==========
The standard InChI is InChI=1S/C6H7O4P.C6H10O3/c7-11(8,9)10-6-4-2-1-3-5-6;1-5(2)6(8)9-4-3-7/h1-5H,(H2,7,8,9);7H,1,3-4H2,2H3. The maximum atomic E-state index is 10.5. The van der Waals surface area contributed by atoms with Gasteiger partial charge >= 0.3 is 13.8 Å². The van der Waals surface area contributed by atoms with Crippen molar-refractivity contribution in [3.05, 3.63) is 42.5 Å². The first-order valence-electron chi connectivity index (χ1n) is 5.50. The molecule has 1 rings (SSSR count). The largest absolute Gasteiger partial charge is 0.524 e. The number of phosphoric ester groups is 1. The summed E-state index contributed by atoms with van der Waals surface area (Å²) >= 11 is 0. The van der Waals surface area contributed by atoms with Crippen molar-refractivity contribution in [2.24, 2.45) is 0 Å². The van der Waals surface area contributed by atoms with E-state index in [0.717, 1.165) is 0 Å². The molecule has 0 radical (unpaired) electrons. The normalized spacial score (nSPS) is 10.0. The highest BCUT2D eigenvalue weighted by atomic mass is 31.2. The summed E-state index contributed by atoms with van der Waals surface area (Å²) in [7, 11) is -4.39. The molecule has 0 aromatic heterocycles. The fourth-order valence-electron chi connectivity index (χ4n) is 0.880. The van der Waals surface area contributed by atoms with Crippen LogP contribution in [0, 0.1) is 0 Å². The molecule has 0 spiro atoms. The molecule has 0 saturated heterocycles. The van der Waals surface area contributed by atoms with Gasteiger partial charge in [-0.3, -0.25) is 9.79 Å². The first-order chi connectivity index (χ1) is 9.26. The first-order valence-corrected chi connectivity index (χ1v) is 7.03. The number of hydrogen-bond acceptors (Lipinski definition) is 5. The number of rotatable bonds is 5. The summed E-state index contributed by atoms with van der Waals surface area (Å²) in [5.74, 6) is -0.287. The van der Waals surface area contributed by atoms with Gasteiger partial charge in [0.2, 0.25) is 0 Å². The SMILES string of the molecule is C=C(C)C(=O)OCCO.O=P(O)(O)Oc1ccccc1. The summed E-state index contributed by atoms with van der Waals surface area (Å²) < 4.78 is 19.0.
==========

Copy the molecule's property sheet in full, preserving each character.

The standard InChI is InChI=1S/C6H7O4P.C6H10O3/c7-11(8,9)10-6-4-2-1-3-5-6;1-5(2)6(8)9-4-3-7/h1-5H,(H2,7,8,9);7H,1,3-4H2,2H3. The maximum atomic E-state index is 10.5. The van der Waals surface area contributed by atoms with Gasteiger partial charge >= 0.3 is 13.8 Å². The van der Waals surface area contributed by atoms with Crippen molar-refractivity contribution in [3.05, 3.63) is 42.5 Å². The first-order valence-electron chi connectivity index (χ1n) is 5.50. The molecule has 1 rings (SSSR count). The largest absolute Gasteiger partial charge is 0.524 e. The number of phosphoric ester groups is 1. The summed E-state index contributed by atoms with van der Waals surface area (Å²) >= 11 is 0. The van der Waals surface area contributed by atoms with Crippen molar-refractivity contribution in [2.24, 2.45) is 0 Å². The van der Waals surface area contributed by atoms with E-state index in [0.717, 1.165) is 0 Å². The molecule has 0 radical (unpaired) electrons. The normalized spacial score (nSPS) is 10.0. The highest BCUT2D eigenvalue weighted by atomic mass is 31.2. The summed E-state index contributed by atoms with van der Waals surface area (Å²) in [7, 11) is -4.39. The molecule has 0 aromatic heterocycles. The fourth-order valence-electron chi connectivity index (χ4n) is 0.880. The van der Waals surface area contributed by atoms with Crippen LogP contribution in [0, 0.1) is 0 Å². The molecule has 0 spiro atoms. The molecule has 0 saturated heterocycles. The van der Waals surface area contributed by atoms with Gasteiger partial charge in [-0.3, -0.25) is 9.79 Å². The first-order chi connectivity index (χ1) is 9.26. The first-order valence-corrected chi connectivity index (χ1v) is 7.03. The number of hydrogen-bond acceptors (Lipinski definition) is 5. The number of rotatable bonds is 5. The summed E-state index contributed by atoms with van der Waals surface area (Å²) in [5.74, 6) is -0.287. The van der Waals surface area contributed by atoms with Gasteiger partial charge in [0.2, 0.25) is 0 Å². The SMILES string of the molecule is C=C(C)C(=O)OCCO.O=P(O)(O)Oc1ccccc1. The summed E-state index contributed by atoms with van der Waals surface area (Å²) < 4.78 is 19.0.